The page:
Study Examines Effectiveness of SANE Intervention
A Practice Profile recently posted on the NIJ's website rates the effectiveness of utilizing Sexual Assault Nurse Examiners (SANEs) in cases of rape and sexual assault. The results of the study were mixed, rating the practice effective for the treatment of sexually transmitted infections and the administration of emergency contraception, but the practice had "no effect" in the number of rape kits collected.

The National Institute of Justice's uses research to rate the effectiveness of programs and practices in achieving criminal justice related outcomes in order to inform practitioners and policy makers about what works, what doesn't, and what's promising in criminal justice, juvenile justice, and crime victim services.

In this Practice Profile, a meta-analysis by Clare Toon and Kurinchi Gurusamy (2014) was used to rate the practice of SANE intervention. The meta-analysis looked at 6 studies spanning 15 years and including 2700 participants.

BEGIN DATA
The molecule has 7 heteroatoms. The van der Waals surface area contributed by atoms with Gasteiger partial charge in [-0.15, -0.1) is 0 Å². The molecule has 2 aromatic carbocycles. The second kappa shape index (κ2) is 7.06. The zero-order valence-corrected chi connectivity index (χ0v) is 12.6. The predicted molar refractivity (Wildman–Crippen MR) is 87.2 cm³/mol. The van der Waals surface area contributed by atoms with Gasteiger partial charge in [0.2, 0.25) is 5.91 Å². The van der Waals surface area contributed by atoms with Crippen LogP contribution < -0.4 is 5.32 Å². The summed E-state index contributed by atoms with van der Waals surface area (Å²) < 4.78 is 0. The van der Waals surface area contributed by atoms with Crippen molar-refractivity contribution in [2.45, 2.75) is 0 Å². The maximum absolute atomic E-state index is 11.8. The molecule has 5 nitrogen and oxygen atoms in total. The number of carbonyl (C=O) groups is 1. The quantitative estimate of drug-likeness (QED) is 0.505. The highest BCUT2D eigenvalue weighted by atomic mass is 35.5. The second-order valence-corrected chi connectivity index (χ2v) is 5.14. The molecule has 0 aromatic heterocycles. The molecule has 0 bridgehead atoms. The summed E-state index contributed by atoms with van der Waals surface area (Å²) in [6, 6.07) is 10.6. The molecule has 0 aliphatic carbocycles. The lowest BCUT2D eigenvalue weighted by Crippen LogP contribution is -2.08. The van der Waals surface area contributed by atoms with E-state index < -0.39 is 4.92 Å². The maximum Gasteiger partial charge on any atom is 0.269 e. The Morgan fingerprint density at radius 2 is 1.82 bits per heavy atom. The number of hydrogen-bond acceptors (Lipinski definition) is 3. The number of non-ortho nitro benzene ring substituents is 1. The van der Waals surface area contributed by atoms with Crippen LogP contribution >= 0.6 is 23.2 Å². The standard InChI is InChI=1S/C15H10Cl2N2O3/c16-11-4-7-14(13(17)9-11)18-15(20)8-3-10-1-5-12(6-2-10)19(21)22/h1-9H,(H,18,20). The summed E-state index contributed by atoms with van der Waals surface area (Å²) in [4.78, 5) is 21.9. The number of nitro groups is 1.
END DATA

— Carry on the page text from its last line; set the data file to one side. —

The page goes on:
Overall, the meta-analysis found that victims of sexual assault and rape were significantly more likely to be offered treatment for an STI, as well as emergency contraception when they were cared for by a SANE, compared with victims who were provided care by a non-SANE health professional. However, there was no significant difference in the proportion of rape kits collected from victims when a comparison was made between those treated by a SANE and those treated by a non-SANE health professional.
Toon, Clare, and Kurinchi Gurusamy. 2014. “Forensic Nurse Examiners versus Doctors for the Forensic Examination of Rape and Sexual Assault Complainants: A Systematic Review.” Campbell Systematic Reviews 5.
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